Nintendo’s Wii U
Marketing Case Study
Wii U launch: make or break for Nintendo
Three years ago, Nintendo was king of the $78 billion videogame industry. The Wii was a smash hit and Nintendo's DS hand-held was the best-selling portable gaming device. But a series of stumbles—a lukewarm debut for Nintendo's 3DS hand-held game player and a sharp decline in Wii sales—raised questions about whether the company is on the wrong side of a generational divide.
Nintendo has refused to veer from its tried-and-tested formula of creating dedicated videogame machines, passing up a potentially lucrative opportunity to apply its game-making prowess to billions of smartphone and tablet users.
In packing more technological muscle, Nintendo aims to win over the core gamers who never fully embraced the motion-sensing games of the original Wii.
Nintendo started dabbling with the concept of a game machine with a second-screen controller in 2009. At the time, the Wii was still selling well, but Nintendo executives saw its broader reach as a living room hub limited because it required the Wii to monopolize the family's TV when it was in use.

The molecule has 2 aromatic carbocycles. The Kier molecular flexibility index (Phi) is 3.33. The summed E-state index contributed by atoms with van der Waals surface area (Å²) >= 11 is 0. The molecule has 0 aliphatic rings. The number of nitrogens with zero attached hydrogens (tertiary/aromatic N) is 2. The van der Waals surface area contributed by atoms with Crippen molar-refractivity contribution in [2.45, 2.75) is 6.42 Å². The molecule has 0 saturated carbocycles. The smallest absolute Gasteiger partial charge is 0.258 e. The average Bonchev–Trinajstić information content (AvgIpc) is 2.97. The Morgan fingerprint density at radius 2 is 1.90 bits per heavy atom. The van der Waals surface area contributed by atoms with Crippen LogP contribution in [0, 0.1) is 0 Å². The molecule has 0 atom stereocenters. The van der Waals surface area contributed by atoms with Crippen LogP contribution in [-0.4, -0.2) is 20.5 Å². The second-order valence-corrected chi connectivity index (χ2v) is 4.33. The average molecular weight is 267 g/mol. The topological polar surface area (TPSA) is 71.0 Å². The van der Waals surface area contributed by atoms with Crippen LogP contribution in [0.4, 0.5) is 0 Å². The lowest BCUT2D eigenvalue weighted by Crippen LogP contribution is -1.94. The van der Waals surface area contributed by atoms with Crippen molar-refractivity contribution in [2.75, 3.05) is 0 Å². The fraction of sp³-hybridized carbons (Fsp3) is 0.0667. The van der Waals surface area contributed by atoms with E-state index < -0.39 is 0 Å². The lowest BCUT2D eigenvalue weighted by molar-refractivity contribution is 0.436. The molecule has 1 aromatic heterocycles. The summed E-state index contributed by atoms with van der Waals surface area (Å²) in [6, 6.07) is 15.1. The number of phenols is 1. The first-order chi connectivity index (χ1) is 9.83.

The wireless controller can function separately from the television, so a person can continue playing a game on the GamePad when someone else is using the TV. It only works within close proximity to the console, so the controller isn't meant to be a portable device outside the home.
To push the idea of making the controller a key device in the living room, Nintendo built in a Web browser and video chat capability. The company also added a remote control function that works with video recorders, set-top boxes from cable and satellite providers, and online video services such as those from Hulu LLC and Netflix Inc.
The tablet-style controller can also allow for games where one player has different information than the rest of the players (known as asynchronous gameplay). One of the early games Nintendo created that uses this...
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